FIA president Jean Todt has brought up the idea of using 'global engines' across a plethora of racing disciplines as the vision for Formula 1 continues to be mapped out.
One of the main criticisms of Formula 1 engines is the eye-watering costs involved to develop and run the power units.
The 2021 blueprint currently wants to introduce more standardised parts in order to control costs and, in turn, attract new teams and suppliers to the sport.
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Following in the same vein, Todt feels a more universal approach across multiple racing series could be a viable solution and that conclusion can be traced all the way back to a report in 2009 which investigated the potential of a common rules framework.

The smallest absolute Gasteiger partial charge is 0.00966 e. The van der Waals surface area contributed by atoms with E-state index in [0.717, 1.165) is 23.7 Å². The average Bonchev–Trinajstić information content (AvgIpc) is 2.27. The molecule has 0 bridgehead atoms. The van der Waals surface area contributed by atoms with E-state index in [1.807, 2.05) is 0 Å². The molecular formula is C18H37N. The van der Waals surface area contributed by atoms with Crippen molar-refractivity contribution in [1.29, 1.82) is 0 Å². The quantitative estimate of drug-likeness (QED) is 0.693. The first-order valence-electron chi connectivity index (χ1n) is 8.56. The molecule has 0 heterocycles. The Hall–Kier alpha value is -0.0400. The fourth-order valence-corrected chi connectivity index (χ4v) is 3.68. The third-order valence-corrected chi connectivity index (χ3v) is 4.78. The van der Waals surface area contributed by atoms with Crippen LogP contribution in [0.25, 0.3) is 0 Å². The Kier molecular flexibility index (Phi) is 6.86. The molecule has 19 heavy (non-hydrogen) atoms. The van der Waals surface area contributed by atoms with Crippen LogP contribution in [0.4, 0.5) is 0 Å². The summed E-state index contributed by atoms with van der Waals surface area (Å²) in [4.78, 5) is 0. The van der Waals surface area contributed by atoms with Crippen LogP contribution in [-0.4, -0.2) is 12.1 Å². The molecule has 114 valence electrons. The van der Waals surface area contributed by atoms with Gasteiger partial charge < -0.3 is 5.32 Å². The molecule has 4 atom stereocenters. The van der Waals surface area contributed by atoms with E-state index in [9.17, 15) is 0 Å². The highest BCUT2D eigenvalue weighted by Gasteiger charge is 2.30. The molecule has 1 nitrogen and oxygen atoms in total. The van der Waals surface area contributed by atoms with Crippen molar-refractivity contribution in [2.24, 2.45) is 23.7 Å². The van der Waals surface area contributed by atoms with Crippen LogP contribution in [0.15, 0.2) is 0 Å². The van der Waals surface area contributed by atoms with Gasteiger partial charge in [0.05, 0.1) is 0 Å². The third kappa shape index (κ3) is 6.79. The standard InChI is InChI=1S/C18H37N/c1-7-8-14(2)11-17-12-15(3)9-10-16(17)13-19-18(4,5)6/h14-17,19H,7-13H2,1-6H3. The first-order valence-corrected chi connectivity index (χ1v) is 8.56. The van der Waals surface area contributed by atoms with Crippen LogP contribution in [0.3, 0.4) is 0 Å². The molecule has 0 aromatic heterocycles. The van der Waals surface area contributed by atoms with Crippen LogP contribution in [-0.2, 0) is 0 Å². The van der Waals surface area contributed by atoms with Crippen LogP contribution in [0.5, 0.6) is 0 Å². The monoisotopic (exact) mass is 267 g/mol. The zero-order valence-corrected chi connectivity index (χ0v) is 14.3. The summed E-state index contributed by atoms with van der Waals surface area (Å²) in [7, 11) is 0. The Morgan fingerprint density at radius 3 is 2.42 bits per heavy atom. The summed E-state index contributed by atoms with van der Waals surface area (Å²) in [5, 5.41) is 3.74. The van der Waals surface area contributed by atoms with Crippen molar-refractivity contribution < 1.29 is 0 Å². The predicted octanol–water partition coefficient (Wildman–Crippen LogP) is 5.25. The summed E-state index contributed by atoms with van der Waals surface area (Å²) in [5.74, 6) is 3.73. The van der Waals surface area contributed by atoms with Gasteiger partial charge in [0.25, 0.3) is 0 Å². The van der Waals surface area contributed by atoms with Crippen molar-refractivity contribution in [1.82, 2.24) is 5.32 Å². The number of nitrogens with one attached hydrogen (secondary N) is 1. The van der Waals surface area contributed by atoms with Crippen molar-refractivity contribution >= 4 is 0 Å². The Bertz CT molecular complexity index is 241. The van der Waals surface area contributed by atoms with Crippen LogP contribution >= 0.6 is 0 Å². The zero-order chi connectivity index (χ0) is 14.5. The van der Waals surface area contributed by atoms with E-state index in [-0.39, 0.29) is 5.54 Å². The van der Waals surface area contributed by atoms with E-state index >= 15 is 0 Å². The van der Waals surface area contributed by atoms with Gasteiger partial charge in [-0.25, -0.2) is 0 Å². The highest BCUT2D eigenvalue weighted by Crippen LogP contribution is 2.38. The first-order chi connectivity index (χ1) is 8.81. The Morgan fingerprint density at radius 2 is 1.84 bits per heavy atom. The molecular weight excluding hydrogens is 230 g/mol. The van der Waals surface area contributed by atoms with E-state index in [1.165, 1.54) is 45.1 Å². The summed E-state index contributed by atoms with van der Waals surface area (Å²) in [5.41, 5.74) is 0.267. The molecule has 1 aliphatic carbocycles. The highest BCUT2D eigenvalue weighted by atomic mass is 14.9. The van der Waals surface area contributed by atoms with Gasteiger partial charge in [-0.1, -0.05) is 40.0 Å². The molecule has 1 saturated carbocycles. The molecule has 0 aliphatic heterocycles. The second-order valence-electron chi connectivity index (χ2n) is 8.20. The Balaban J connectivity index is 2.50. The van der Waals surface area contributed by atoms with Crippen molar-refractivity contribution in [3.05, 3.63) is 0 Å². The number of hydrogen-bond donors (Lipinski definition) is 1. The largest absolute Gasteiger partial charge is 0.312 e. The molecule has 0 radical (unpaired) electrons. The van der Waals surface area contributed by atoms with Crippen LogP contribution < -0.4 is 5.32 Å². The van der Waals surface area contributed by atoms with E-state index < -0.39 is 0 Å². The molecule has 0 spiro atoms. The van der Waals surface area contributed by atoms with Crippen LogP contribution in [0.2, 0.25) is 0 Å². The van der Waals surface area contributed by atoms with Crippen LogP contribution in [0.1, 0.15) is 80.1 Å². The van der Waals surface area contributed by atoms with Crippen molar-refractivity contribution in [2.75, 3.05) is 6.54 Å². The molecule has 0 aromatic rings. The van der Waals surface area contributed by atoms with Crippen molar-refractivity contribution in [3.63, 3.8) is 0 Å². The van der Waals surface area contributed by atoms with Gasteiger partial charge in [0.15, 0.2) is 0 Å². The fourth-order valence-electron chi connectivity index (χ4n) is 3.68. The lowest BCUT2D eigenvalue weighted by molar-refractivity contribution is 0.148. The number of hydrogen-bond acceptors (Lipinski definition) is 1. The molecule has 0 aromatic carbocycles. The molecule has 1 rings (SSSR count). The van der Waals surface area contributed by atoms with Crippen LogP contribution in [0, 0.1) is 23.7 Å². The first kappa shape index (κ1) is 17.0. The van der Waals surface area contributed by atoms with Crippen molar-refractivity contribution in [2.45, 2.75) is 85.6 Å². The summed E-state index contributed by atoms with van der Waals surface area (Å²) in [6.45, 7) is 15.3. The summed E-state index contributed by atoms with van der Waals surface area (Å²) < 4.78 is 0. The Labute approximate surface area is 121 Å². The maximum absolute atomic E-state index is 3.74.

"Probably what we should say, which is not easy as well, is could we use this [F1] engine in other categories of motorsport?" Todt said.
"At the moment each category of motorsport has its own single regulations, so probably we should try to see if we can have some synergies."
Todt went on to use the World Endurance Championship's LMP1 class as an example for becoming more in line with Formula 1, given that engines will have to more reliable in 2018 due to the new three-engine limit.
"We have the endurance championship with LMP1," said Todt.
"We have completely different engines, so would it make sense to anticipate a future for the endurance championship using this synergy – which incidentally is covering the same kind of mileage."
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